The 3D structure of sunspots has been extensively studied for the last two decades. A recent advancement of the Stokes inversion technique prompts us to revisit the problem. We investigate the global depth-dependent thermal, velocity and magnetic properties of a sunspot, as well as the interconnection between various local properties. High quality Stokes profiles of a disk centred, regular sunspot acquired by the SOT/SP (Hinode) are analysed. To obtain the depth-dependent stratification of the physical parameters, we use the spatially coupled version of the SPINOR code. The vertical temperature gradient in the lower to mid-photosphere is smallest in the umbra, it is considerably larger in the penumbra and still somewhat larger in the spot's surroundings. The azimuthally averaged field becomes more horizontal with radial distance from the center of the spot, but more vertical with height. At tau=1, the LOS velocity shows an average upflow of 300 ms-1 in the inner penumbra and an average downflow of 1300 ms-1 in the outer penumbra. The downflow continues outside the visible penumbral boundary. The sunspot shows a moderate negative twist of < 5^0 at tau=1, which increases with height. The sunspot umbra and the spines of the penumbra show considerable similarity in their physical properties albeit with some quantitative differences. The temperature shows a general anticorrelation with the field strength, with the exception of the heads of penumbral filaments, where a weak positive correlation is found. The dependence of the physical parameters on each other over the full sunspot shows a qualitative similarity to that of a standard penumbral filament and its surrounding spines. Our results suggest that the spines in the penumbra are basically the outward extension of the umbra. The spines and the penumbral filaments are together the basic elements forming a sunspot penumbra.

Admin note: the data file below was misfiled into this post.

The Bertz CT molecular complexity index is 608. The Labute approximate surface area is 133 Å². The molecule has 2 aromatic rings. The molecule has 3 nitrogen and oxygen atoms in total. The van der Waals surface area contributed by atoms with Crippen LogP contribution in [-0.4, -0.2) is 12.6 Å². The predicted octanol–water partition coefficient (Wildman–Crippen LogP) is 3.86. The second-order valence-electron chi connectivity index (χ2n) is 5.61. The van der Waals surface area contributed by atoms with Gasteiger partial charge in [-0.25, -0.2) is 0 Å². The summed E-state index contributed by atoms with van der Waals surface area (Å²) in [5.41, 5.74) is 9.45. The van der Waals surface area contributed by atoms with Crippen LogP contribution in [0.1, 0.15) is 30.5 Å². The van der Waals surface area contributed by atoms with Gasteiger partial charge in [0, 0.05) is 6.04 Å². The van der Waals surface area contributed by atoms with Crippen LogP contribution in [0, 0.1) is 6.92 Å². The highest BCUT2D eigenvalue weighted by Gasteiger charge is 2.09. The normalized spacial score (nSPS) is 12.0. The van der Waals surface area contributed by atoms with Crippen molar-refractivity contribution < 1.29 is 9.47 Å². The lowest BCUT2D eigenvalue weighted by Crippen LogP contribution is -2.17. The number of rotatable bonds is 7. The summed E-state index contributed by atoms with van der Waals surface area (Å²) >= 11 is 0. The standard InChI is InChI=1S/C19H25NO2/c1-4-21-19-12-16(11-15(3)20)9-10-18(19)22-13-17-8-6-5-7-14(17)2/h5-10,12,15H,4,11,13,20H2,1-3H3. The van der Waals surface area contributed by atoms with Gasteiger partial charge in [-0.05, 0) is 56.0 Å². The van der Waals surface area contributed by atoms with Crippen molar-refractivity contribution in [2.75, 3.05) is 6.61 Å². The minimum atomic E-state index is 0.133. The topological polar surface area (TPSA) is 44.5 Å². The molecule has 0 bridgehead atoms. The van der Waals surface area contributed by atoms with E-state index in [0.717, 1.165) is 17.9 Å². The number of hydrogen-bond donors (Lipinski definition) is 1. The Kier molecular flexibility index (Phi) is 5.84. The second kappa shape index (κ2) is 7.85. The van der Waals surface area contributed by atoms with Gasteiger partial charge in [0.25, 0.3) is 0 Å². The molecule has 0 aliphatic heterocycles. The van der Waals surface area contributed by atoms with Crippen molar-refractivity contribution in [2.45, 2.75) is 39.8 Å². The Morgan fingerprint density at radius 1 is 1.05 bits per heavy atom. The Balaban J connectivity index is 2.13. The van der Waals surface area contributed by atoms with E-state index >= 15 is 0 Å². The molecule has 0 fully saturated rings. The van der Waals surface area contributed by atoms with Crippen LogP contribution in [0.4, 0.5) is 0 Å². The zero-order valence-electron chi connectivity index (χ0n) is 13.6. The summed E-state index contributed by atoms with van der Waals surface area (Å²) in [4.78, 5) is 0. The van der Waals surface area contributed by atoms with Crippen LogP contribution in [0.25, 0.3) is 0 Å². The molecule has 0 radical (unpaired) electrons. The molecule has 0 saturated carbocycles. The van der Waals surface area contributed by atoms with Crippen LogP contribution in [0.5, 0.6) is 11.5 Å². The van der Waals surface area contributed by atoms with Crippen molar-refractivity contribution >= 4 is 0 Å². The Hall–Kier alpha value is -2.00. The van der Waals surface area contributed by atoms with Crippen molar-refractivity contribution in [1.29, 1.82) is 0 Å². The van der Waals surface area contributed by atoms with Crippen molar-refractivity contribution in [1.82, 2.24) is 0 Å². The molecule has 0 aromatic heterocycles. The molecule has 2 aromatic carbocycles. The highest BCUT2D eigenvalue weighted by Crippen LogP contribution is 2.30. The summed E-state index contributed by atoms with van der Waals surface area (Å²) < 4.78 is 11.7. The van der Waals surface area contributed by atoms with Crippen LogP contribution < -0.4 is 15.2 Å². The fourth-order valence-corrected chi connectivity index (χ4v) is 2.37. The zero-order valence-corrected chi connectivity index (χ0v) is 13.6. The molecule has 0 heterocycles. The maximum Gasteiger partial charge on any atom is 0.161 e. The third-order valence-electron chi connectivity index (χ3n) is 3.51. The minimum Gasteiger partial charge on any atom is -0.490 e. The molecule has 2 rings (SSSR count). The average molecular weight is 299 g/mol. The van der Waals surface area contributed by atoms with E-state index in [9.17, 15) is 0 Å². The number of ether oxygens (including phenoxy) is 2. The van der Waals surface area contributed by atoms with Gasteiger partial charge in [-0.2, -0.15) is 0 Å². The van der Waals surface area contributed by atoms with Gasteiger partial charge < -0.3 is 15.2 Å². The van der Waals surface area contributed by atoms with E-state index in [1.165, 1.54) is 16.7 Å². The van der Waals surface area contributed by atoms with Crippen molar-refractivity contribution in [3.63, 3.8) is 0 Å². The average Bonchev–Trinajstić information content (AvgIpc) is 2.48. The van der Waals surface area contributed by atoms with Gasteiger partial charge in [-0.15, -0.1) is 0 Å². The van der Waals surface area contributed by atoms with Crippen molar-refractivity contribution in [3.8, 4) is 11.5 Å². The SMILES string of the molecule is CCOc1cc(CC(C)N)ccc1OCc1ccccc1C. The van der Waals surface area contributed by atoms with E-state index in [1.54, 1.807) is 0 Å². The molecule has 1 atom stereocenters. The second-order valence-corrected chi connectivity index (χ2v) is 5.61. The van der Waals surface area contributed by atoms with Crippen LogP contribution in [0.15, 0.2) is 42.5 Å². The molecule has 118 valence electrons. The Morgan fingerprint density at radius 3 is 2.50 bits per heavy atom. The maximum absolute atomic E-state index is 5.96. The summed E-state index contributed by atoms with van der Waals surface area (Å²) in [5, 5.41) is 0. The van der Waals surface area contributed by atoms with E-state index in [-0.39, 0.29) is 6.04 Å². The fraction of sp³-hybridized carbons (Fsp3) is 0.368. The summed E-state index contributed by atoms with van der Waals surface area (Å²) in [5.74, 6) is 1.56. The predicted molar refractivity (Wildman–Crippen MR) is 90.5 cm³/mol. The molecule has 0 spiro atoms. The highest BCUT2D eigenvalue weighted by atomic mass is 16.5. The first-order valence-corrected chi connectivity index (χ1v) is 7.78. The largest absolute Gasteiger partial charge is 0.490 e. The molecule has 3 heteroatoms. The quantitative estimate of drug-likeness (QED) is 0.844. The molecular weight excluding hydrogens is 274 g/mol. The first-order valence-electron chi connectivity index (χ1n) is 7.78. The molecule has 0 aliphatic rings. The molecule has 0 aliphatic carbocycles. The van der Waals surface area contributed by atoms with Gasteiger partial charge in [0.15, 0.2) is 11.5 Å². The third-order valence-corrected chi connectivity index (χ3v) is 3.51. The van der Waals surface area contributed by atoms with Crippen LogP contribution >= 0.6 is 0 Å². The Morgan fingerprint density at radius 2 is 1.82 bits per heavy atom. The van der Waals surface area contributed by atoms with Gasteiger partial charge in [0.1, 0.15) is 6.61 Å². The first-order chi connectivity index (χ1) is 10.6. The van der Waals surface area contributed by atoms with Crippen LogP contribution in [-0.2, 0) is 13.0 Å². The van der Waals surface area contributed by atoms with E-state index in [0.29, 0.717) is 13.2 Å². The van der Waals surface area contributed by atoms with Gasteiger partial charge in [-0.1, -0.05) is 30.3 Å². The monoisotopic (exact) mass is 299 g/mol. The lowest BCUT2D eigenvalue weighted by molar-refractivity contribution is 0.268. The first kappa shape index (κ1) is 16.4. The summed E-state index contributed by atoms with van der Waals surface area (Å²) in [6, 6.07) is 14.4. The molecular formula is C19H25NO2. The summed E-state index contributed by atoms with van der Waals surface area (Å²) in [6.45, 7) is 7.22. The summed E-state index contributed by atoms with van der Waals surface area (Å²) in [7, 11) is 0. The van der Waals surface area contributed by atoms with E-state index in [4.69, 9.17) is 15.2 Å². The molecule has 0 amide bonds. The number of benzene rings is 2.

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Corrected Sunspot History Suggests Climate Change since the Industrial Revolution not due to Natural Solar Trends

The Sunspot Number, the longest scientific experiment still ongoing, is a crucial tool used to study the solar dynamo, space weather and climate change. It has now been recalibrated and shows a consistent history of solar activity over the past few centuries. The new record has no significant long-term upward trend in solar activity since 1700, as was previously indicated. This suggests that rising global temperatures since the industrial revolution cannot be attributed to increased solar activity. The analysis, its results and its implications for climate research were made public today at a press briefing at the International Astronomical Union (IAU) XXIX General Assembly, currently taking place in Honolulu, Hawai`i, USA.